Although per capita income is close to $2,000 and the ratio of livestock to people is 16 to 1, Mongolian women can shop at Louis Vuitton, Hugo Boss, Burberry and Emporio Armani at their new Ulan Bator luxury mall.

    Why Mongolia?

    It is all about copper, gold, coal and uranium. Home of massive mineral deposits, Mongolian wealth has begun to soar. With foreign investment from the Australian-British corporation, Rio Tinto and Canadian based, Ivanhoe Mines, the Mongolian government has received $1/2 billion in taxes and fees.

    Other Mongolian facts: GE has begin selling MRI equipment to Mongolian hospitals. Education? 98% literacy rate. Ease of doing business? The World Bank gives it #73 out of 183 countries. A stock market? The London Stock Exchange is managing the Mongolian Stock Exchange.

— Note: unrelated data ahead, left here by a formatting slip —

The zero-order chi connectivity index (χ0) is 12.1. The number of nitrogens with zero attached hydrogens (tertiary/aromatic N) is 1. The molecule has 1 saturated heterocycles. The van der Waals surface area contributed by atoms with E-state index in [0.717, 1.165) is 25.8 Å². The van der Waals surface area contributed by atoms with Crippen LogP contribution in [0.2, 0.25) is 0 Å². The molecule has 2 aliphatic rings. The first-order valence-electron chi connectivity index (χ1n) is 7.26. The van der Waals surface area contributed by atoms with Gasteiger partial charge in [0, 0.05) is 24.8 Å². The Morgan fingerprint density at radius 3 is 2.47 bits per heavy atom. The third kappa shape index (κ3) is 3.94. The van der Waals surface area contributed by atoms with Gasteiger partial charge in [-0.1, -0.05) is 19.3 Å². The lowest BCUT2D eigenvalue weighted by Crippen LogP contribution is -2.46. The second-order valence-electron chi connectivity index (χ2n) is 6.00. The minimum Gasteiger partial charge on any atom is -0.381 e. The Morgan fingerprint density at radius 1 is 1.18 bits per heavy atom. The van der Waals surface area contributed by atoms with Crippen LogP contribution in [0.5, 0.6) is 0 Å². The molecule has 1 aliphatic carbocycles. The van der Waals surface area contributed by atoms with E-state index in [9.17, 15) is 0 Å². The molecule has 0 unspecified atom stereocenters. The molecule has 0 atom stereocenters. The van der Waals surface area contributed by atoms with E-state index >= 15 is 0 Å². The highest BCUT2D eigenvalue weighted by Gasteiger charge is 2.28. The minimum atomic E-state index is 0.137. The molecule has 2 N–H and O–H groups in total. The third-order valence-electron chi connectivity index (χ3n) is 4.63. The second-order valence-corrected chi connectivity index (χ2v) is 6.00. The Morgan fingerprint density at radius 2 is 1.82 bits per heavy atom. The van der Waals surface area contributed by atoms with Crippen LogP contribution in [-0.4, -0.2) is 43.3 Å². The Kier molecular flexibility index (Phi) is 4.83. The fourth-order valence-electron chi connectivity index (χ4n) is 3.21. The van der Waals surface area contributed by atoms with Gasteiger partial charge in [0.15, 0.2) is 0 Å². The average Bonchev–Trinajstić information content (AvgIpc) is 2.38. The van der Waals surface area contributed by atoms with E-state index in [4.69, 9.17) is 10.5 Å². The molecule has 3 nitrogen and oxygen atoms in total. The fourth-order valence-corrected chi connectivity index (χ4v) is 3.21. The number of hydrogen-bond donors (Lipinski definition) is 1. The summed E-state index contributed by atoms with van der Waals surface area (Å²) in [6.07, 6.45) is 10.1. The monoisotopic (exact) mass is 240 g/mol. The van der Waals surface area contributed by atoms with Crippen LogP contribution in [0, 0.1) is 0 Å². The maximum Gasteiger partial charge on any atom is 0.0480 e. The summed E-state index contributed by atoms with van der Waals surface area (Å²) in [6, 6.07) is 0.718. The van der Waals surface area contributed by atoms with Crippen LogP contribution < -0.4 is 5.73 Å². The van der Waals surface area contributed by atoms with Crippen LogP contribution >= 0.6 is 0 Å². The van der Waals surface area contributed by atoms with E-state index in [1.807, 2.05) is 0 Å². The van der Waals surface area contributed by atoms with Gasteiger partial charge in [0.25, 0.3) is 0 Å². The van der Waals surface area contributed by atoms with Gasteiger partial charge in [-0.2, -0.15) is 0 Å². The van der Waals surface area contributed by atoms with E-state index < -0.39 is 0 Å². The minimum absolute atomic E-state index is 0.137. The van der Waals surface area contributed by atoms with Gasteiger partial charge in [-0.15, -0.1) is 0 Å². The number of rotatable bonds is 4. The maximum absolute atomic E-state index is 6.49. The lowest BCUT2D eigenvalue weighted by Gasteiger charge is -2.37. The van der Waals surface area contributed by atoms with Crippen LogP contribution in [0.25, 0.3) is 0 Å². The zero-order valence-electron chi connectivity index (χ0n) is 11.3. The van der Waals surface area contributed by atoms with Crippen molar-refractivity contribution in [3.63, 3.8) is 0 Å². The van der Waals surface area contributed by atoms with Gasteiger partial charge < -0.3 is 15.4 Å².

The Economic Lesson

    Previously known for its nomads and high quality cashmere, now, the Mongolian economy is changing. The world wants Mongolia’s resources. In response, how will the Mongolian economy evolve?

    U.S. economic development unfolded during 2 centuries.

    It was fueled by:

    1. agriculture (early 19th century),
    2. capital formation (later 19th century),
    3. consumer goods 1st half 20th century)
    4. services (contemporary)

    An Economic Question: As a Mongolian political leader, how would you manage the emergence of Mongolia’s economy?


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  • Celebrating Economic Independence